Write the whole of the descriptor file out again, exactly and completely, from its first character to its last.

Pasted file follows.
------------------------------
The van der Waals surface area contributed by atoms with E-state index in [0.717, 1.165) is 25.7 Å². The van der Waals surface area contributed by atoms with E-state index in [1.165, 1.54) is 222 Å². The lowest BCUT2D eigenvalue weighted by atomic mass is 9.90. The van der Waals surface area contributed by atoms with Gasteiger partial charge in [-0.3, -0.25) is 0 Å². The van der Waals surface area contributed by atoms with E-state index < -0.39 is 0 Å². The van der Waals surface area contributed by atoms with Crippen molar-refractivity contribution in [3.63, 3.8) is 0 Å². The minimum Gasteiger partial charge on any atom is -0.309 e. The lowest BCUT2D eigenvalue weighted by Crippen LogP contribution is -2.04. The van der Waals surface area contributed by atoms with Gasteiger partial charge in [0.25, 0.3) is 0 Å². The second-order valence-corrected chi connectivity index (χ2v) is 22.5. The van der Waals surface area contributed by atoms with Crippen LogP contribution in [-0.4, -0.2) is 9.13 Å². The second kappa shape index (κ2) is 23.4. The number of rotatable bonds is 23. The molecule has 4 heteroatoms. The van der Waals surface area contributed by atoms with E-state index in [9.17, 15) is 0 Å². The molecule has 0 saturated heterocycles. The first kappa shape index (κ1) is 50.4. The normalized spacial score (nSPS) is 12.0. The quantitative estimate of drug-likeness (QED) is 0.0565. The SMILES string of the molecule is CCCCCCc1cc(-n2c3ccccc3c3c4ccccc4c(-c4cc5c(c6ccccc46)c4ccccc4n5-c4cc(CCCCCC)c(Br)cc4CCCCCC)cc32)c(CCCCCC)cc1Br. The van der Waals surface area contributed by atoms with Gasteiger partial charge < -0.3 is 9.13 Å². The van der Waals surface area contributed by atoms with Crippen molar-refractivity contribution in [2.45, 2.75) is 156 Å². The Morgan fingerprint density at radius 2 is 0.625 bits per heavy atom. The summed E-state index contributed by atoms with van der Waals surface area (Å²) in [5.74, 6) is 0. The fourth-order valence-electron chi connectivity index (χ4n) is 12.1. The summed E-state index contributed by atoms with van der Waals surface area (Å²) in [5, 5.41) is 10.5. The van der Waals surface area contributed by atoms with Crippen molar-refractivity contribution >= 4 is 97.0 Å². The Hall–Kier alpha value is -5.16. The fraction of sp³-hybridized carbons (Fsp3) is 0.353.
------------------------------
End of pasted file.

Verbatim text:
The van der Waals surface area contributed by atoms with E-state index in [0.717, 1.165) is 25.7 Å². The van der Waals surface area contributed by atoms with E-state index in [1.165, 1.54) is 222 Å². The lowest BCUT2D eigenvalue weighted by atomic mass is 9.90. The van der Waals surface area contributed by atoms with Gasteiger partial charge in [-0.3, -0.25) is 0 Å². The van der Waals surface area contributed by atoms with E-state index < -0.39 is 0 Å². The van der Waals surface area contributed by atoms with Crippen molar-refractivity contribution in [3.63, 3.8) is 0 Å². The minimum Gasteiger partial charge on any atom is -0.309 e. The lowest BCUT2D eigenvalue weighted by Crippen LogP contribution is -2.04. The van der Waals surface area contributed by atoms with Gasteiger partial charge in [0.25, 0.3) is 0 Å². The second-order valence-corrected chi connectivity index (χ2v) is 22.5. The van der Waals surface area contributed by atoms with Crippen LogP contribution in [-0.4, -0.2) is 9.13 Å². The second kappa shape index (κ2) is 23.4. The number of rotatable bonds is 23. The molecule has 4 heteroatoms. The van der Waals surface area contributed by atoms with E-state index in [9.17, 15) is 0 Å². The molecule has 0 saturated heterocycles. The first kappa shape index (κ1) is 50.4. The normalized spacial score (nSPS) is 12.0. The quantitative estimate of drug-likeness (QED) is 0.0565. The SMILES string of the molecule is CCCCCCc1cc(-n2c3ccccc3c3c4ccccc4c(-c4cc5c(c6ccccc46)c4ccccc4n5-c4cc(CCCCCC)c(Br)cc4CCCCCC)cc32)c(CCCCCC)cc1Br. The van der Waals surface area contributed by atoms with Gasteiger partial charge < -0.3 is 9.13 Å². The van der Waals surface area contributed by atoms with Crippen molar-refractivity contribution in [2.45, 2.75) is 156 Å². The Morgan fingerprint density at radius 2 is 0.625 bits per heavy atom. The summed E-state index contributed by atoms with van der Waals surface area (Å²) in [5.74, 6) is 0. The fourth-order valence-electron chi connectivity index (χ4n) is 12.1. The summed E-state index contributed by atoms with van der Waals surface area (Å²) in [5, 5.41) is 10.5. The van der Waals surface area contributed by atoms with Crippen molar-refractivity contribution >= 4 is 97.0 Å². The Hall–Kier alpha value is -5.16. The fraction of sp³-hybridized carbons (Fsp3) is 0.353.